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Banks Write Off Record Level Of Corporate Debts

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http://www.telegraph.co.uk/finance/newsbysector/banksandfinance/8887631/Banks-write-off-record-level-of-corporate-debts.html

In the three months to June, "write-offs of loans to non-financial corporations" almost tripled to £2.94bn, according to the Bank of England.

The only time the level of losses had ever come close was in the fourth quarter of 2009, as Britain was emerging from recession, when write-offs were £2.5bn.

The sudden increase in loan losses was at odds with what was then a period of relatively benign economic conditions.

And this is before the 2nd recession begins....

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I love this misuse of figures.

The write-offs are contributing to a decline in household debt. Total household debt has dropped by £8bn to £1.45 trillion in the past year, roughly in line with the amount of personal debt lenders have cancelled.

£1,45 trillion = £1,450 billion (+- 5 billion)

so a drop of just £8bn can still mean £1.45 trillion. Hardly worth mentioning. But they do. They say it dropped to £1.45 trillion, perhaps from £1.45 trillion .... wtf. You get the idea.

And they mix up household debt with corporate debt throughout the article. The whole piece is confusing and meaningless. Take this example:

The rate of mortgage losses may be about to rise. Last week, Lloyds Banking Group revealed a four-fold increase in mortgage loan impairments for the nine months to September of £416m and that £38bn of loans are to borrowers who are in negative equity.

Do they mean commercial mortgages only? Or is it residential too?

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We left the depression? Maybe on paper but sure as heck not in real life. Real drop in take home, increased unemployment, increased inflation, countries about to fail. Leaving a recession infers a growth period.

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If banks are forced to lend more money to businesses the B of E think it will all be OK. They are going to be vigilant....

Bank's Haldane calls for easing of lending rules

The deleveraging risk is something the Bank takes very seriously. This, for me, is one of the risks we must be most vigilant about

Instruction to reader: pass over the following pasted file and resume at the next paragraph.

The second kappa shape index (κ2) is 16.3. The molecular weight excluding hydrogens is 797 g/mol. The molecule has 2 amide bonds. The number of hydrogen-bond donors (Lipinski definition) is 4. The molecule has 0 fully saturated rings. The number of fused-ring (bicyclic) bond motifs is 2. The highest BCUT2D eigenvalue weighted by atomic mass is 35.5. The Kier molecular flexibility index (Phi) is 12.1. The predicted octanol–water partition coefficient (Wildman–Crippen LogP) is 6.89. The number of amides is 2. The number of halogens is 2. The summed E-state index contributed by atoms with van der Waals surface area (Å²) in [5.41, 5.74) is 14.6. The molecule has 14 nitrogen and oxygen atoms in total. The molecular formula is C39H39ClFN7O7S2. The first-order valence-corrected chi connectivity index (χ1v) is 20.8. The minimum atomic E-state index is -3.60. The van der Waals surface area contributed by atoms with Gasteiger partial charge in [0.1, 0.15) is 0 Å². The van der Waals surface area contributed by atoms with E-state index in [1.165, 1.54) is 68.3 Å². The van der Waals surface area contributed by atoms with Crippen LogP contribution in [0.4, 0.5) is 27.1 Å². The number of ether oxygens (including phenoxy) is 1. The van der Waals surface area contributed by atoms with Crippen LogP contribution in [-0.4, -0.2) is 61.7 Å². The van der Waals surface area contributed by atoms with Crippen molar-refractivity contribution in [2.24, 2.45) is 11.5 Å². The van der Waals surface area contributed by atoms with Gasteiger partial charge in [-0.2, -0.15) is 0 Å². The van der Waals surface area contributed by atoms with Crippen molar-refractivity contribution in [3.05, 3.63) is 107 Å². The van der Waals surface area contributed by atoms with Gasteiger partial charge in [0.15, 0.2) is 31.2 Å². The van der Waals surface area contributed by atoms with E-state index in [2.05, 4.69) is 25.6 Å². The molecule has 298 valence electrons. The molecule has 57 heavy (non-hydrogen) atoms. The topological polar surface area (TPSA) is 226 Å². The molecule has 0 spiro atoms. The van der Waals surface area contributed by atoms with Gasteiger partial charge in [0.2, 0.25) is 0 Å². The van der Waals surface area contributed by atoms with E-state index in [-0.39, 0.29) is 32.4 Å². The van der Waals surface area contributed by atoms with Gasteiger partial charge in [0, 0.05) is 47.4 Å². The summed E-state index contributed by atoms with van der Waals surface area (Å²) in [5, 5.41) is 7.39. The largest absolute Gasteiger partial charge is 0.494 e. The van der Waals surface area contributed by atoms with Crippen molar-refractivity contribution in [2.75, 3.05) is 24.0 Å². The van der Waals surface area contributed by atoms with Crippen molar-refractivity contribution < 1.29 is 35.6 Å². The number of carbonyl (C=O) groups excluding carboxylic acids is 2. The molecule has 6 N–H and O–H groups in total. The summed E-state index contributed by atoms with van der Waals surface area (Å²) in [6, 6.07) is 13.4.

http://uk.reuters.com/article/2011/11/14/uk-boe-haldane-idUKTRE7AD02720111114

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If banks are forced to lend more money to businesses the B of E think it will all be OK. They are going to be vigilant....

ah the old deleveraging fear....or what they really mean is the deflation of real assets if they stop the ponzi?

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So limited liability corporations can just have their debt written off and it is all part of the risk taking, red in blood and claw capitalism that makes the world great.

After all it is half the lenders fault as they had to assess the risk of these loans and got it wrong.

However lend to a country and if it can't afford to pay it back you get to put your man in charge and start slashing benefits and raising retirement ages. After all borrowers should always repay what they borrow - the idea of not doing so is terrible.

Have I got this right?

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I wonder if my bank would care to write of my loan?

That would be nice! :D

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  • 284 Brexit, House prices and Summer 2020

    1. 1. Including the effects Brexit, where do you think average UK house prices will be relative to now in June 2020?


      • down 5% +
      • down 2.5%
      • Even
      • up 2.5%
      • up 5%



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